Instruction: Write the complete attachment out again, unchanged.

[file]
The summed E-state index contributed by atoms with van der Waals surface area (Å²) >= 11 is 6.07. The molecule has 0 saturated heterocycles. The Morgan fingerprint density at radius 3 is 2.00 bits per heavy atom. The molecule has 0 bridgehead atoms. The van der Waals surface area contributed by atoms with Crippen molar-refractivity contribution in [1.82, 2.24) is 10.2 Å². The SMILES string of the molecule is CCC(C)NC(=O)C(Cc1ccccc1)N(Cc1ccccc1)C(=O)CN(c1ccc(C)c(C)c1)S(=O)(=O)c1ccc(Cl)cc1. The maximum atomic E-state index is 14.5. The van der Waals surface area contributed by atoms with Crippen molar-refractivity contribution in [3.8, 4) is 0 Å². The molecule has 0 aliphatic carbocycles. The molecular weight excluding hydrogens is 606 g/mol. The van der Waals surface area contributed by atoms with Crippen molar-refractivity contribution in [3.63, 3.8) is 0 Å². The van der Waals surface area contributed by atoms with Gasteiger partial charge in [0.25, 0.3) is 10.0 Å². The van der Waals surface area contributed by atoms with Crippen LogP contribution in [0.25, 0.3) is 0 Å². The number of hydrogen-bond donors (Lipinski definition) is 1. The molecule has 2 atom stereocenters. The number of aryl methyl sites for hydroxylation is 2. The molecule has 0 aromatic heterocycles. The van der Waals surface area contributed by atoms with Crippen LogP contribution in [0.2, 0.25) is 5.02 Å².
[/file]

The summed E-state index contributed by atoms with van der Waals surface area (Å²) >= 11 is 6.07. The molecule has 0 saturated heterocycles. The Morgan fingerprint density at radius 3 is 2.00 bits per heavy atom. The molecule has 0 bridgehead atoms. The van der Waals surface area contributed by atoms with Crippen molar-refractivity contribution in [1.82, 2.24) is 10.2 Å². The SMILES string of the molecule is CCC(C)NC(=O)C(Cc1ccccc1)N(Cc1ccccc1)C(=O)CN(c1ccc(C)c(C)c1)S(=O)(=O)c1ccc(Cl)cc1. The maximum atomic E-state index is 14.5. The van der Waals surface area contributed by atoms with Crippen molar-refractivity contribution in [3.8, 4) is 0 Å². The molecule has 0 aliphatic carbocycles. The molecular weight excluding hydrogens is 606 g/mol. The van der Waals surface area contributed by atoms with Crippen molar-refractivity contribution in [3.63, 3.8) is 0 Å². The van der Waals surface area contributed by atoms with Gasteiger partial charge in [0.25, 0.3) is 10.0 Å². The van der Waals surface area contributed by atoms with Crippen LogP contribution in [0.25, 0.3) is 0 Å². The number of hydrogen-bond donors (Lipinski definition) is 1. The molecule has 2 atom stereocenters. The number of aryl methyl sites for hydroxylation is 2. The molecule has 0 aromatic heterocycles. The van der Waals surface area contributed by atoms with Crippen LogP contribution in [0.2, 0.25) is 5.02 Å².